Every once in a while comes a novel that generates its own success, simply by being loved. The Times Birdsong for the new millennium Tatler Powerful, sometimes shocking, boldly conceived, it fixes on wars lingering trauma to show how people adapt or not and is irradiated by anger and pity The Sunday Times [A] tender, elegiac novel. Others have been here before, of course, from Sebastian Faulks to Pat Barker, but Young belongs in their company Mail on Sunday Unmissable in crisp poignant prose Young explores what war really means in terms of mental anguish, while cleverly commenting on class and sex Marie Claire Weaving heartbreakingly painful irony, heroic sacrifice, human weakness, vanity, tragedy and the purest of loves, youll be left sobbing and grasping onto any hope that all is not lost amid the poppies, the guns and the hospital beds Easy Living A memorable and unusual novel which explores new ground in the literature of the Great War Linda Grant This novel is a triumph Elizabeth Jane Howard Young has a historians eye for the private details of war, and a warmth to her prose that makes her small cast emotionally engaging Through Riley, however, the novel achieves an appeal to compassion and courage that deserves to reach a wide audience Hindsight tells us peace will not be final, but Young conveys, beautifully, the universal wish that it might be Independent Beautifully realised Daily Express Masterfully conveyed Woman & Home Full of drama, betrayal and addictive real-life detail Red This is a moving and powerful novel, one youre not likely to forget Choice A book that should be read by everyone New Books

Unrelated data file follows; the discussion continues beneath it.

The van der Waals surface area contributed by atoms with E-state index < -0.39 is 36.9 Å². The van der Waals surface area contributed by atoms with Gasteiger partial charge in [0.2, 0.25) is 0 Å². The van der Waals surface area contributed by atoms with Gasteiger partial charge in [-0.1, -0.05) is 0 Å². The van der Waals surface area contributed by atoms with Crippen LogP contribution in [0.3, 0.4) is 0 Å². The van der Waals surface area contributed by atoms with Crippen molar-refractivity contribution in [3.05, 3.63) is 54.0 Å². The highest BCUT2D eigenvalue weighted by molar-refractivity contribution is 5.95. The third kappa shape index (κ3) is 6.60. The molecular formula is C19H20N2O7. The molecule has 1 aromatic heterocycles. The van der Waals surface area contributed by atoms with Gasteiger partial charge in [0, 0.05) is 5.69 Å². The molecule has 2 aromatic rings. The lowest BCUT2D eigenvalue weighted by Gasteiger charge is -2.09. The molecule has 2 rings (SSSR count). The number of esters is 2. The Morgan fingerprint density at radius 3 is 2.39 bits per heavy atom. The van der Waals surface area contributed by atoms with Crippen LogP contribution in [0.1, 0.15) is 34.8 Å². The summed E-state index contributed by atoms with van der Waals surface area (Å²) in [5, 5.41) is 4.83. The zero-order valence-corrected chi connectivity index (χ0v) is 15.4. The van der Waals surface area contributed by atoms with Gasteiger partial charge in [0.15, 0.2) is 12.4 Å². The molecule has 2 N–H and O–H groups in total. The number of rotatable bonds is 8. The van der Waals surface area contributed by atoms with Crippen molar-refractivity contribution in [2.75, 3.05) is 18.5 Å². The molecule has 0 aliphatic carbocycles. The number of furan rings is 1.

Louisa Young was born in London. She was for many years a freelance journalist, working mostly for the motorcycle press, for Marie Claire and for the Guardian. She has travelled widely and published ten books. She lives in London and Italy with her daughter. She is the adult half of Zizou Corder, authors of the best-selling Lionboy trilogy, which is published in 36 languages.